Published Mar 03, 2015For a band nearly a decade into their career, who've recently enjoyed the highest profile gigs of their career and just released their most accomplished album yet, the Screaming Females are not that worried about the breakthrough on their horizon with their new Rose Mountain.
"We've been doing this for a long time, and we've been able to see so many different aspects of what you might call the music industry, or — more importantly to us — music scenes around the world in different cities," drummer Jarrett Dougherty tells Exclaim! "For us, we never had one moment that was a break. We've been touring for years and self-releasing albums before we even had a mention. Because we weren't made overnight by some blog or something, we also don't feel a lot of pressure if that same outlet decides they don't like our new album. It's not going to crush us as a band."
Though guitarist/vocalist Marissa Paternoster and bassist Mike "King Mike" Abbate met in high school in New Brunswick, NJ, a lot of people's first exposure to the "Screamales" might have been last spring, when they opened for Kathleen Hanna's band, the Julie Ruin. And after self-releasing five albums on the punk label Don Giovanni, Screaming Females have given us Rose Mountain, their first record with a big-name producer at the helm, Matt Bayles (Mastodon, Minus the Bear, KEN Mode).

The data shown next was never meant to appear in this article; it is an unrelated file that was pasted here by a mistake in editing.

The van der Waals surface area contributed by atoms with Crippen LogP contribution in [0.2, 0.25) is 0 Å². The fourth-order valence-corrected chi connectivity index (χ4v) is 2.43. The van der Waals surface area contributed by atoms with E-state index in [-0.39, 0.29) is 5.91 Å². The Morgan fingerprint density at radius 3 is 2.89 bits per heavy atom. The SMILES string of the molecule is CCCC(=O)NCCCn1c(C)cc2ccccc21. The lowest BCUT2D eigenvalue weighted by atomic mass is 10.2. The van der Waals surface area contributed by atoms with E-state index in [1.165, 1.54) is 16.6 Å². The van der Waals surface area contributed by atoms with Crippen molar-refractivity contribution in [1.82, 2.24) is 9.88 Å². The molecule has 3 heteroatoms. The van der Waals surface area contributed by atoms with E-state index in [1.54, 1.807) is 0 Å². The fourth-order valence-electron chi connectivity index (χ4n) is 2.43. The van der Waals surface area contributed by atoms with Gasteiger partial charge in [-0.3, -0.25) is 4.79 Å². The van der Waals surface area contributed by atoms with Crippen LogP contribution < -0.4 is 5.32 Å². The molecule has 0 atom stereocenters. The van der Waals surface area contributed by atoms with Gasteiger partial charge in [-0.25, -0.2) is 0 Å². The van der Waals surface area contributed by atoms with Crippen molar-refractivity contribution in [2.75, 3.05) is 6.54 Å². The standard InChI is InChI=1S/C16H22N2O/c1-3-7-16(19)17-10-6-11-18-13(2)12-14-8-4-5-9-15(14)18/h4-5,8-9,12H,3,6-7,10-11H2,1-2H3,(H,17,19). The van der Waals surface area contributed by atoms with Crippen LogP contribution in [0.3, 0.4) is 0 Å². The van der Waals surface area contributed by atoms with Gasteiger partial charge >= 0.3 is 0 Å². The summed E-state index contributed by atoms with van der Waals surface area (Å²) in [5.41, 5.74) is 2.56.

"The recording process was so painless, it kinda baffled me a bit," says Abbate. "I kinda wondered when something would go wrong, when am I going to get upset in this process? Because usually I do."
The band came to Bayles after agreeing to challenge themselves and focus more on songwriting for Rose Mountain, bringing in big '70s rock riffs, singable choruses and, most noticeably, making space for Paternoster's vocals to be front and centre. All of this has helped produce their most accessible album yet, while keeping true to a darkly emotive punk sensibility.
For Paternoster, who wrote a number of the songs while sick with mono a couple years ago, Rose Mountain represents a new intimacy in her songwriting — "I used to mire my lyrics in abstraction," she says — and a new outlet to help the band hit the road and tear the songs apart live. The idea of "making it" on one album is not something she says she's ever entertained.
"I guess [overnight success] still happens to bands, but it's so few and far between," she says. "I hope we have a great influx of people coming to see us play. All of the other stuff is kinda inconsequential — getting written about, getting photos taken. I just wanna play for more people and have them hear our records. That's what's important."
You can catch Screaming Females on tour in Canada on April 8 in Montreal, April 9 in Ottawa and April 10 in Toronto. You can also see all their upcoming dates here.